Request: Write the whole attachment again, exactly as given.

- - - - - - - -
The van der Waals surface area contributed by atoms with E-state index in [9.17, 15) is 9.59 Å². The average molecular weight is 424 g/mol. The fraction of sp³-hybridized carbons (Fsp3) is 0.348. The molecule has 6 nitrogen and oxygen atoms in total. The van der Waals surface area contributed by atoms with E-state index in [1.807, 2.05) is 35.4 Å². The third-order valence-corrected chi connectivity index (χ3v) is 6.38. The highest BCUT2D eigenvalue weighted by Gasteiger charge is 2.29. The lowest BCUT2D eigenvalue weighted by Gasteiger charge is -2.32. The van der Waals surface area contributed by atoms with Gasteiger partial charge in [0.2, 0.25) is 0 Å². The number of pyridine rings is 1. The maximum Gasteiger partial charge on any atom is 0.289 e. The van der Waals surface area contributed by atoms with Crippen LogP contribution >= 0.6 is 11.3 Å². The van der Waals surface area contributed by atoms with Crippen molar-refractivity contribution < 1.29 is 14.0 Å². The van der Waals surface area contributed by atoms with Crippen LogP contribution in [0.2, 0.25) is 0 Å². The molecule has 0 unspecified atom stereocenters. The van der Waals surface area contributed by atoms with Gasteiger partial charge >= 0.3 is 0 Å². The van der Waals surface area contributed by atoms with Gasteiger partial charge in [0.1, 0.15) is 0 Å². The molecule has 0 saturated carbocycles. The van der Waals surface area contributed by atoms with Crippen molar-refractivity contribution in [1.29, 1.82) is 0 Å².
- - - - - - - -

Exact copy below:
The van der Waals surface area contributed by atoms with E-state index in [9.17, 15) is 9.59 Å². The average molecular weight is 424 g/mol. The fraction of sp³-hybridized carbons (Fsp3) is 0.348. The molecule has 6 nitrogen and oxygen atoms in total. The van der Waals surface area contributed by atoms with E-state index in [1.807, 2.05) is 35.4 Å². The third-order valence-corrected chi connectivity index (χ3v) is 6.38. The highest BCUT2D eigenvalue weighted by Gasteiger charge is 2.29. The lowest BCUT2D eigenvalue weighted by Gasteiger charge is -2.32. The van der Waals surface area contributed by atoms with Gasteiger partial charge in [0.2, 0.25) is 0 Å². The number of pyridine rings is 1. The maximum Gasteiger partial charge on any atom is 0.289 e. The van der Waals surface area contributed by atoms with Crippen LogP contribution >= 0.6 is 11.3 Å². The van der Waals surface area contributed by atoms with Crippen molar-refractivity contribution < 1.29 is 14.0 Å². The van der Waals surface area contributed by atoms with Crippen LogP contribution in [0.2, 0.25) is 0 Å². The molecule has 0 unspecified atom stereocenters. The van der Waals surface area contributed by atoms with Gasteiger partial charge >= 0.3 is 0 Å². The van der Waals surface area contributed by atoms with Gasteiger partial charge in [0.1, 0.15) is 0 Å². The molecule has 0 saturated carbocycles. The van der Waals surface area contributed by atoms with Crippen molar-refractivity contribution in [1.29, 1.82) is 0 Å².